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Re:

If you want to round out your collection, grab: Jesse Livermore: The Greatest Trader Ever (or similar to that title). It covers more indepth HOW he did what he did, during a time of less liquidity.

In a roundabout way, IBD seeks to replicate the Livermore philosophy with their Accumulation/Distribution indicators.

He also points out when going LONG, buy the sectors that are moving, and buying the top company/companies in that sector. When going short, buying the dog in the slow sector. If you find the laggard, you can find the profit.

Jesse emphasized the principle of pyramiding, perhaps being the first or one of the first traders to consciously exercise stops on prices by buying a stock and cutting it if it turned on you shortly after purchase. He would pile on more money on a winning position, and cut quickly any losses.

Jesse Livermore was widely successful. He lost it all, and then grew a larger fortune. At one point, he had the market by the balls and was about to pounce as the "Great Bear," and make billions by crushing the market right around the depression. Approached by Rockefellar (or the President - it's been awhile), he was asked, though he might make immense profits, how might it effect the country in the long-run if he SHORTED so hard and fast? Jesse reneged, didn't short, but worked out some other deal to make more money. He could have pulled the trigger and sent the markets tumbling, but he didn't.

His ex-wife ended up taking quite a bit of cash. Because the divorce made her so bitter, she took all the stock that Jesse had chosen which would have kept her living well for life, and replaced it with bonds and other investments. In the end, she eventually ran out of money. Had she kept the stock, her positions would have vaulted her into the tens and hundreds of millions dollars only years later.

He battled depression throughout his life, but lived during the heydays of America and enjoyed life to the fullest. These books are great, informative, and written very will though they are stock market-type books.

A-Unit
 

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Reyaj

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Bible, again I am very much a rookie at this so I am going to dissect some of the things you and others type like a 6 year old.

First, when you say 100,000 shares pop up on the bid, that means that 100,000 shares have been purchased correct? (Im sorry like I said Im not familar with a lot of stock temrinology)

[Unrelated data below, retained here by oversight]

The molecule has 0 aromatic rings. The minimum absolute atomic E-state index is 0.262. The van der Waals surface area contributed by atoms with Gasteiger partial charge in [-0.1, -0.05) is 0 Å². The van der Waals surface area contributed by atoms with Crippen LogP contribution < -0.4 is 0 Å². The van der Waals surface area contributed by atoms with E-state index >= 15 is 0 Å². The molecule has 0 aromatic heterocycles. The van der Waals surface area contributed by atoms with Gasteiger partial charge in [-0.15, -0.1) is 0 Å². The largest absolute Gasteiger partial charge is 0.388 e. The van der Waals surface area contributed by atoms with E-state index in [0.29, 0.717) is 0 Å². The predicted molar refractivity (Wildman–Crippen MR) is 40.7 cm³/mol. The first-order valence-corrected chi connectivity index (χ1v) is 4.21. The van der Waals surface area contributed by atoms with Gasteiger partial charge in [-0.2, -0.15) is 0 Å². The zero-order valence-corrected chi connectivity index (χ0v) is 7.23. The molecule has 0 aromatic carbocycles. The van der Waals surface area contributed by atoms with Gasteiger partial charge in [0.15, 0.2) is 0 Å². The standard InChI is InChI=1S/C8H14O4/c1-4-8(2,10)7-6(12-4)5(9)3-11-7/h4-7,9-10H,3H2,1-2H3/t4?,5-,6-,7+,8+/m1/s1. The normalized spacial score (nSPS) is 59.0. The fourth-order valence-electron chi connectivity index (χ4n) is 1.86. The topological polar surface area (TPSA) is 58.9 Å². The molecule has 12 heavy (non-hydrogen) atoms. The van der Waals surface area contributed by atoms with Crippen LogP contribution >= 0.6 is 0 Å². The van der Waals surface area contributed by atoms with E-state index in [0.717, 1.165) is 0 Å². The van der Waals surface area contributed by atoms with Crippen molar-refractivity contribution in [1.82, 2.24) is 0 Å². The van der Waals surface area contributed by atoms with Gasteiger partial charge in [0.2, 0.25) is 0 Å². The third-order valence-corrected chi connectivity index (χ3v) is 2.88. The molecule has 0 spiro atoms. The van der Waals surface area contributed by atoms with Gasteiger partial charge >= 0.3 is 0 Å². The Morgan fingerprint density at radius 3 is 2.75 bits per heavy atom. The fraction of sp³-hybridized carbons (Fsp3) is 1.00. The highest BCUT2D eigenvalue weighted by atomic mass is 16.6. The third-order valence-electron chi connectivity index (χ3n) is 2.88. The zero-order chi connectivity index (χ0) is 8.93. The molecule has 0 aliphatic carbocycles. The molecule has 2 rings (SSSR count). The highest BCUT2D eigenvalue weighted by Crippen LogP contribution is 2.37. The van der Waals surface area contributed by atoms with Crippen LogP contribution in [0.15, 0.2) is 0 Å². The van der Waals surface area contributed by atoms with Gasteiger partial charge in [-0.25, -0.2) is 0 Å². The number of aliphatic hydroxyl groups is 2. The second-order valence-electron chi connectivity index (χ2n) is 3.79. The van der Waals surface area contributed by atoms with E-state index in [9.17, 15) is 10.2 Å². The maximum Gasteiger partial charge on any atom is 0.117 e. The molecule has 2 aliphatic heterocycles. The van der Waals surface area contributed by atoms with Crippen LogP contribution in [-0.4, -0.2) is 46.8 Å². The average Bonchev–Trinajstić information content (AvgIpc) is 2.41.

So my question is, how do traders know this is being done by 1 guy and not a combination of the public traders/buyers out there?

I guess thats my big problem in understanding the market. Who is it that creates the price of the stock? I know that when more people buy the stock goes up.... but is this an automatic process, or do certain people have to manually increase the price?

These are questions I really don't know the answer to and I think it would clear up a lot in my head as to how the market works. While the may seem basic I have asked a lot of people what exactly makes a stock go up, and I never have gotten a clear answer. The only thing seems to be that if more people buy it, it goes up.... but I guess I don't understand the basic science of it....

Other question is.. when you say institutional trader... what does that mean? Does this person work for a trading firm and is just trading some random client of his's money, or does he work for just a large firm in general (of any industry) who is just trading that firm's money in the stock market in general?

But anyway in your counter example if you are saying he already bought 100,000 shares of stock.. how could the price go up before he bought it?

A-Unit

Thanks for the advice. I did read reminessances and I think with all the info I'm getting on here, it is something I am going to reread. While the Jesse Livermore story sounds interesting, I am not interesting in learning how the market works in general, rather than this great trader's bio.

Anyway, in your humble opionion, what kind of market are we in now? Is it a bull markest, or a bear market?

The book stresses to know the difference in trading, and honestly right now I have no clue!

Thanx every1
 

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Whoops, I never saw your questions.

When I say shares on the bid, I mean that a bidder is showing a large bid and has not yet been traded. Everyone is seeing the large buyer, which is a bullish sign.